The protocols also include certain hard limits in relation to Governmental borrowing. Under the protocols:
- outstanding public debt must remain less than 80% of recurrent revenue;
- debt service (i.e. interest payments) must remain less than 10% of recurrent revenue; and
- liquid assets must be retained in an amount of not less than 25% of recurrent expenditure.
As at 2014 public debt in the British Virgin Islands is approximately US$111 million, which is approximately 36.6% of recurrent revenues. In recent years problems have arisen because of repeated unbudgeted expenditure by Ministerial departments; the problem became sufficiently acute that in 2016 the Territory's Financial Secretary wrote an open letter to all Ministers warning them against such practices.
The British Virgin Islands legislature is the House of Assembly. Prior to the adoption of the new constitution in 2007 the legislature was called the Legislative Council. General elections are conducted every four years (unless the House is dissolved earlier, either as a result of a vote of no confidence or otherwise).
The House consists of 11 elected two members, and two appointed ex-officio non-voting members (the Speaker and the Attorney General). The 11 elected members consist of 9 candidates who are elected to represent Territorial districts, and 4 candidates who are elected on a Territory-wide basis. Government is formed by the leader of the party who can most readily command a majority in the House. Although in recent times parties have tended to win absolute majorities, during the early days of democratic elections in the British Virgin Islands, coalition governments were commonly formed between parties and independent candidates. Politicians in the British Virgin Islands also frequently cross the floor to change parties in order to create absolute majorities.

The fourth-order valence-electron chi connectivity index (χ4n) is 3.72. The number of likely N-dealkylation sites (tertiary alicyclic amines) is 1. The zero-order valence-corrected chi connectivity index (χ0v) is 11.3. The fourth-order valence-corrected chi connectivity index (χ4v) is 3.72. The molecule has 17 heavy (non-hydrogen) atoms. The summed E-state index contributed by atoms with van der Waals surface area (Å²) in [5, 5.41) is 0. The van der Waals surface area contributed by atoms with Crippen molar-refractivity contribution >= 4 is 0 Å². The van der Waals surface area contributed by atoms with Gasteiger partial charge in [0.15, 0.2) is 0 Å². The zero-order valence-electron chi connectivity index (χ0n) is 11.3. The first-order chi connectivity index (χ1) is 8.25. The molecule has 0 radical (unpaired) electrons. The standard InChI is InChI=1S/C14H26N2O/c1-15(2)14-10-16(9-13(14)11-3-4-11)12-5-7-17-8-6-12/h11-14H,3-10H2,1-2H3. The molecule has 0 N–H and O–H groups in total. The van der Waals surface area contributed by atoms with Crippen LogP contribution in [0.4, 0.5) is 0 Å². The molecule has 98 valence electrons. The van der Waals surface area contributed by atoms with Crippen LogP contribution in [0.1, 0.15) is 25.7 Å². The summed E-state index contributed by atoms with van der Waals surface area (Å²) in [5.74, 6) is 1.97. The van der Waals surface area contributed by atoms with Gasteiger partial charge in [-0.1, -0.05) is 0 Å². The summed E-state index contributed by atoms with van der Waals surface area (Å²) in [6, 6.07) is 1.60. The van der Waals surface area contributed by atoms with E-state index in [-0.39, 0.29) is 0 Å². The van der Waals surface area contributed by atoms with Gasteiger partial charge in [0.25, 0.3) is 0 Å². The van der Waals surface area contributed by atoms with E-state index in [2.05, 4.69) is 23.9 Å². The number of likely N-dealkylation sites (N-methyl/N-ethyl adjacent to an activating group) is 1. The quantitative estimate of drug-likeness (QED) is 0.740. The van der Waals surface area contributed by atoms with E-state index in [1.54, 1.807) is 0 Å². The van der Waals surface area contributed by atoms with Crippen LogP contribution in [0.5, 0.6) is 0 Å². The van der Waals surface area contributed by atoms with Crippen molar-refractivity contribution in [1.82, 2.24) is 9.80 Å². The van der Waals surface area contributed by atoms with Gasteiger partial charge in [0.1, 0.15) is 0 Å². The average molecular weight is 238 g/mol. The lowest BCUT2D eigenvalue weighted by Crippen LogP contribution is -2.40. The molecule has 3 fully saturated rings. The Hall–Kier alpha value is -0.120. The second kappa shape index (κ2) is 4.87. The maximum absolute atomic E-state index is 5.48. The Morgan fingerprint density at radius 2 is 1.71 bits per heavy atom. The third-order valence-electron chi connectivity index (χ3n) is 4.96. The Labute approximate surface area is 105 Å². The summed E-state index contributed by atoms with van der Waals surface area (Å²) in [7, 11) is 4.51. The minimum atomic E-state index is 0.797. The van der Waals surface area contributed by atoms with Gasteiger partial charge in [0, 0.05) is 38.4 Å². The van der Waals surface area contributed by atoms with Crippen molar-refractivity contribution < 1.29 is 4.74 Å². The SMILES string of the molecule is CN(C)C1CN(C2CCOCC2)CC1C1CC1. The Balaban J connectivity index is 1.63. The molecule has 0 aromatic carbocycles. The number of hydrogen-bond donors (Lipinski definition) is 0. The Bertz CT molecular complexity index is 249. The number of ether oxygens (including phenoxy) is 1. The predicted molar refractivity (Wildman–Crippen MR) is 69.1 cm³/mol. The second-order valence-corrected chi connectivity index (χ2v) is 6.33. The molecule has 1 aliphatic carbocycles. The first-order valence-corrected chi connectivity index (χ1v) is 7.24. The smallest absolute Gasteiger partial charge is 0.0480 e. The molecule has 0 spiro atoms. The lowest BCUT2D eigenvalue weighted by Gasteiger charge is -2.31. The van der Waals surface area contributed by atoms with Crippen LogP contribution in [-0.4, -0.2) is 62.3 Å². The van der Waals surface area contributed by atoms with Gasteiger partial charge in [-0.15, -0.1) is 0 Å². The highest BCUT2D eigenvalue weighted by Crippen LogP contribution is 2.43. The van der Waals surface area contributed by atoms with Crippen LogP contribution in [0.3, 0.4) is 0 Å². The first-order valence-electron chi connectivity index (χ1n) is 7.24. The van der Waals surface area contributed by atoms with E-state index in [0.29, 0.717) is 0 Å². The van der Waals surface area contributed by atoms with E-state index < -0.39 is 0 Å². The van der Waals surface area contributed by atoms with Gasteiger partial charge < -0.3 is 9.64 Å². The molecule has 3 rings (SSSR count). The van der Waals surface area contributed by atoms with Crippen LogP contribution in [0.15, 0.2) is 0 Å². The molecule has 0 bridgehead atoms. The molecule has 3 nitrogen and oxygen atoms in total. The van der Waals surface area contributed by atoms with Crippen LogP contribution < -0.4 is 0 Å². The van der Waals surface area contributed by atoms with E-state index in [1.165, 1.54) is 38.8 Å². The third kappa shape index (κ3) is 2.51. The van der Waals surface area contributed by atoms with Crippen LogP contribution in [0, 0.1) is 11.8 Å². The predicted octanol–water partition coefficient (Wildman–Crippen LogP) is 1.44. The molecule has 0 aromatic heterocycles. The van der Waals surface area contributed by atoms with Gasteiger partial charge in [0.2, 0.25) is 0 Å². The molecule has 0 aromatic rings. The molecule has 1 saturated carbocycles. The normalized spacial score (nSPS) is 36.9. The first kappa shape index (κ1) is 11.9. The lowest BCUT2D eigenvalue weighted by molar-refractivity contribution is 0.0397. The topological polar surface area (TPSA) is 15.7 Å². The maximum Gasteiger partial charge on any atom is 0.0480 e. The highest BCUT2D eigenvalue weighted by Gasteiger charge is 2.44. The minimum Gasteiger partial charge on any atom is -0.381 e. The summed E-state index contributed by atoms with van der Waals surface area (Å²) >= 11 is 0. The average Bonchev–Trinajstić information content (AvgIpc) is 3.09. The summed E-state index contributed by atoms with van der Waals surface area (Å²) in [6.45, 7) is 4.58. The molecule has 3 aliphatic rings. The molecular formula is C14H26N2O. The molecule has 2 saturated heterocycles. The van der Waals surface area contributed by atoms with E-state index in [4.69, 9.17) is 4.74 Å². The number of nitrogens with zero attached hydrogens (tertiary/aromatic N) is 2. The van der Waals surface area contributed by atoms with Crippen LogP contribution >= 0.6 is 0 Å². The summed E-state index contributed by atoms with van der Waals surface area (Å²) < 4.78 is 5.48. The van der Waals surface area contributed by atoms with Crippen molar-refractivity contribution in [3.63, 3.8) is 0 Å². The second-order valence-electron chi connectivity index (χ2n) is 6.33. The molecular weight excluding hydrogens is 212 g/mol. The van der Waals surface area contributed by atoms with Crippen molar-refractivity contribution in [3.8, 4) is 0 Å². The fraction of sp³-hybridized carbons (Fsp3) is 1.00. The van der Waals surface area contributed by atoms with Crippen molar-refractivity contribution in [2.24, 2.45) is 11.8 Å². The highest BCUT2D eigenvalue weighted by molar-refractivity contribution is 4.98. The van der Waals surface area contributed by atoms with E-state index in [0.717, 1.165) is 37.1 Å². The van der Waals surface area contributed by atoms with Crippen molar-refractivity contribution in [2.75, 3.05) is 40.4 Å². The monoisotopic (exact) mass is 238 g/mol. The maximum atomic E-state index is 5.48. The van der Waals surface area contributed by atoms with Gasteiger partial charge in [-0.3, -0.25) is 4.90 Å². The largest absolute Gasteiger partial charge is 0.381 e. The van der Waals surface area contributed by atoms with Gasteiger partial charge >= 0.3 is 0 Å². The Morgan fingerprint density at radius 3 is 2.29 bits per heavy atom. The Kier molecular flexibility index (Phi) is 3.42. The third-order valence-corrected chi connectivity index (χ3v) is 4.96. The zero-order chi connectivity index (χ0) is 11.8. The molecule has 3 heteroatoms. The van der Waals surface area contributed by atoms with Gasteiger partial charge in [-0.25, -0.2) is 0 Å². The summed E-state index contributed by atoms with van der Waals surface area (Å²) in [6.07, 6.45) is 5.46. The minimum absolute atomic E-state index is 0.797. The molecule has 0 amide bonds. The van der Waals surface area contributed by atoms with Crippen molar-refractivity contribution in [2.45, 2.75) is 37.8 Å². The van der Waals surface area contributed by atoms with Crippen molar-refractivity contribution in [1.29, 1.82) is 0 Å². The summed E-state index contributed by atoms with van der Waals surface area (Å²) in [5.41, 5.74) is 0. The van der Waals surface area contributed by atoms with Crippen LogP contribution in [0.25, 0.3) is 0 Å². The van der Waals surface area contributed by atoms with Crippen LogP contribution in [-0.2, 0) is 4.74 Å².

The judiciary of British Virgin Islands is based on the judiciary of the United Kingdom. The Territory is a member state of the Eastern Caribbean Supreme Court. Judges in the British Virgin Islands are appointed by the Judicial and Legal Services Commission of the Supreme Court rather than elected. By convention judges are always appointed to sit outside of the member state where they are originally from.
The courts are organised at four levels, including the provision for final appeal to the Judicial Committee of the Privy Council in London. The four levels of courts are:
- Magistrates Court (dealing with summary criminal matters and minor civil matters)
- High Court (dealing with criminal trials on indictment and with unlimited jurisdiction in civil matters)
- Court of Appeal
- Privy Council
The British Virgin Islands is a common law jurisdiction, although British Virgin Islands law and procedure differs to a great degree from English law because of local statutes, orders and civil procedure rules. However, in certain instances British Virgin Islands law provides that in default of any local provision, English law or procedure shall apply.
- The Virgin Islands Constitution Order 2007, article 52(2).
- The Virgin Islands Constitution Order 2007, article 47.
- The Virgin Islands Constitution Order 2007, article 52.
- The leader must also be an elected member of the legislature. After the 1967 general election, the United Party won an outright majority, but the party leader, Conrad Maduro, was not elected. Accordingly, Lavity Stoutt was appointed as Chief Minister.
- "Virgin Islands Government - Ministers". Government of the Virgin Islands. Retrieved 17 May 2014.
- Virgin Islands Constitution Order 2007, article 60(1)
- Virgin Islands Constitution Order 2007, article 60(5)
- British Virgin Islands Commercial Law (2nd ed.). Sweet & Maxwell. 2012. para 1.040. ISBN 9789626614792.
- "Protocols for Effective Financial Management" (PDF). Ministry of Finance, Government of the Virgin Islands. Archived from the original (PDF) on 29 November 2014. Retrieved 21 November 2014.
- "Freedom to borrow again by 2017 – Premier". BVI News. 20 November 2014.
- "Neil Smith blasted as financial ‘crash’ looms". BVI News. 25 January 2016.; "Ministers Warned As Spending Woes Grip; FS Says Things Are Tighter Than Ever Before". BVI Platinum. 20 January 2016.
- Established under the Courts Order 1967 (SI No 223 of 1967)
- See for example Eastern Caribbean Supreme Court Act (Cap 80), section 11, which provides: "The jurisdiction vested in the High Court in civil proceedings, and in probate, divorce, and matrimonial causes, shall be exercised in accordance with the provisions of this Ordinance and any other law in operation in the Territory and rules of court, and where no special provision is therein contained such jurisdiction shall be exercised as nearly as may be in conformity with the law and practice administered for the time being in the High Court of Justice in England." (emphasis added)